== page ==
Last Tuesday, I was lunching at a neighborhood cafe and felt a magnetic pull to eavesdrop on the two teenagers a few tables down who had obviously cut class. The theme of their distressing conversation was “I hate school”. Oh my. Who or what stomped the life out of their learning adventure?
Not on my watch. Every single night it is my pleasure to make sure that the learning adventure for my son (AND myself) is set on FULL BLAST. One goal is to read something so startling that we stop, reread, and marvel. A few items that had us marveling this past week:
- From “The Wondrous Workings of Planet Earth”, by Rachel Ignotofsky:
- the one place on earth, that by 1959 international treaty, can only be used for peace and science (with all discoveries shared freely). Nice. (Antarctica)
- while many ecosystems are under threat from unsustainable farming techniques, deforestation, and global warming, the Mongolian Steppe has quite another problem: GOATS. One of Mongolia’s successful exports is the fiber from cashmere goats, so there are a LOT of goats grazing with a vengeance, munching roots as well as the grass, destroying entire landscapes.
- the Gouldian finch of the Australian savanna. Crazy GORGEOUS (see photo below in the music listening section).
- From the Lonely Planet Kids book, “America’s National Parks”:
- which state, after California and Alaska, boasts the greatest number of national parks? (Utah). We never would have guessed that.
- there are national parks that exist primarily underwater: American Samoa National Park, Biscayne National Park, Channel Islands National Park, Dry Tortugas National Park, Kenai Fjords National Park, and Everglades National Park.
More interesting information on the horizon – We have just started the terribly elegant little “Pacific Coast Tide Pools” by Marni Fylling. So far we have become knowledgeable about low tides, high tides, the splash zone, the challenges of being permanently attached to a rock, and the toxic beauty of sea anemones. Sponges are on deck.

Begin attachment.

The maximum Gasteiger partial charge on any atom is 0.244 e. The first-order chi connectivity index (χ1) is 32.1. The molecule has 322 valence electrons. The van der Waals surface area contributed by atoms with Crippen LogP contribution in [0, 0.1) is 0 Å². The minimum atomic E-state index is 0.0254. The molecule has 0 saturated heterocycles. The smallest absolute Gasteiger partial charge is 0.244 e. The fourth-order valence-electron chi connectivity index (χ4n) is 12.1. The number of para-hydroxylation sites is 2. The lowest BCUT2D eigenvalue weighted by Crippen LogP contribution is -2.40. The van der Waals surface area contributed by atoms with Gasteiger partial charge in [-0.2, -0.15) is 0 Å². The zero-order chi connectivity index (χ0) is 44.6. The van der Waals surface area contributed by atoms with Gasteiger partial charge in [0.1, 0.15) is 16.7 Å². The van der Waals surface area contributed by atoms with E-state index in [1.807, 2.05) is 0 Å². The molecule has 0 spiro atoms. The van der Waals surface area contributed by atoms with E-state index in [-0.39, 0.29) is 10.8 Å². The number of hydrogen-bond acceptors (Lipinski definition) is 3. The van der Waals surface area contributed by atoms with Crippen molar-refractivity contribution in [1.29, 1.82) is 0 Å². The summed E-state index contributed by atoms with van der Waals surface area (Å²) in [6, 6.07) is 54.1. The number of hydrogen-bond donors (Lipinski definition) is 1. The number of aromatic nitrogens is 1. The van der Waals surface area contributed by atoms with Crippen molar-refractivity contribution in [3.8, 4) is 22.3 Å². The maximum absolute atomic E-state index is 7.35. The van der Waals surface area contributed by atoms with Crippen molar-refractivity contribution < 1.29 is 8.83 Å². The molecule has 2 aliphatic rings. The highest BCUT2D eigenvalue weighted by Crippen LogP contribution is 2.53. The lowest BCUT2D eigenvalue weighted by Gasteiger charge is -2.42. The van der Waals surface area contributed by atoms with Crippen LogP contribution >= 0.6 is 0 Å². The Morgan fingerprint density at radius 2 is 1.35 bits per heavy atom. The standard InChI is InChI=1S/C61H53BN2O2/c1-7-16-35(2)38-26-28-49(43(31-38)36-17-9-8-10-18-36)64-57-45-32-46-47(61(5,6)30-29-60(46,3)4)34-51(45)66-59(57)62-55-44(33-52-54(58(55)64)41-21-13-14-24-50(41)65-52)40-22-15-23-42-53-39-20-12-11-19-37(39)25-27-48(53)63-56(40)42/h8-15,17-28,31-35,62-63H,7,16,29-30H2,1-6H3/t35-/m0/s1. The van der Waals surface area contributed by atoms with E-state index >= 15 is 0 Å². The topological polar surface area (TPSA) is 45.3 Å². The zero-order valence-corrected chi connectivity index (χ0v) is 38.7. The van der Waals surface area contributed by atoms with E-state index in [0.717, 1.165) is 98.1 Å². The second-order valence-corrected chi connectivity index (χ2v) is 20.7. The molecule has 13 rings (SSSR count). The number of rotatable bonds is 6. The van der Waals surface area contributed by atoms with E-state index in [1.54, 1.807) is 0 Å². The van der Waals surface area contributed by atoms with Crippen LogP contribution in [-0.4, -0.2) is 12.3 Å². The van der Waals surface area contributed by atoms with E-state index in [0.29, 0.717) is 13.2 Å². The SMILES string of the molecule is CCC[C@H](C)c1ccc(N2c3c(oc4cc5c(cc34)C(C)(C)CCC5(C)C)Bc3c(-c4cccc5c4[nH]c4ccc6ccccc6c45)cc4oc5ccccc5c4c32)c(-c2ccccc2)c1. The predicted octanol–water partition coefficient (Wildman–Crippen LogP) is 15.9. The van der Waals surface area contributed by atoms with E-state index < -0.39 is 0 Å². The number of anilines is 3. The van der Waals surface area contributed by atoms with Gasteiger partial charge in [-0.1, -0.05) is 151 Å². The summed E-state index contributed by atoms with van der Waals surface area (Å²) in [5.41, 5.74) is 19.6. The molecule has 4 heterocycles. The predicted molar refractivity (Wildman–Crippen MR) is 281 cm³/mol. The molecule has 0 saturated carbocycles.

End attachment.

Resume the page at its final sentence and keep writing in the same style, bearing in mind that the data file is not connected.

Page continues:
Story problem: Trivia Night at Le Fictitious Local Diner – Tuesday nights are slow at the diner, so the new manager, Miss Jeanette, is hosting “Tuesday Twilight Trivia” to bring in more customers. Admission is the purchase of the “Tuesday Twilight Trivia Dinner Special” for $7.50. If the first Tuesday there were 20 players and the second Tuesday there were 40 players, by what percentage did the the attendance rise?
A) 20% B) 40% C) 50% D) 100%
If the diner awards a cash prize of $25 to each evening’s winner, how much did the diner gross on night number two?
A) $150 B) $275 C) $400 D) $1,000
(answers at bottom of post)
Music to celebrate that ridiculous-yet-gorgeous Gouldian finch –
- Vivaldi’s “Flute Concerto in D major” (known as “The Goldfinch”), movement 3, published in 1728. Yay, James Galway –
- “Dawn” from Ravel’s ballet, “Daphnis and Chloe”, which premiered in 1912. A superb, compact performance by the Berlin Phil, complete with chorus. We put our full attention to listening for the subtle birdsong theme that runs in the background throughout the piece –
- “Green Tambourine” by the Lemon Pipers. The psychedelic colorwork that is the Gouldian finch simply begged for a vintage song from the psychedelic 1960’s. How can we not smile when we listen to this? GREAT rhythm. Peace out –
(for more ’60’s vibe: the April 29, 2015 post, “Peace, Love, and Tambourines”)
Welcome to the best part of my day!
– Jane BH
(story problem answers: D) 100% and B) $275)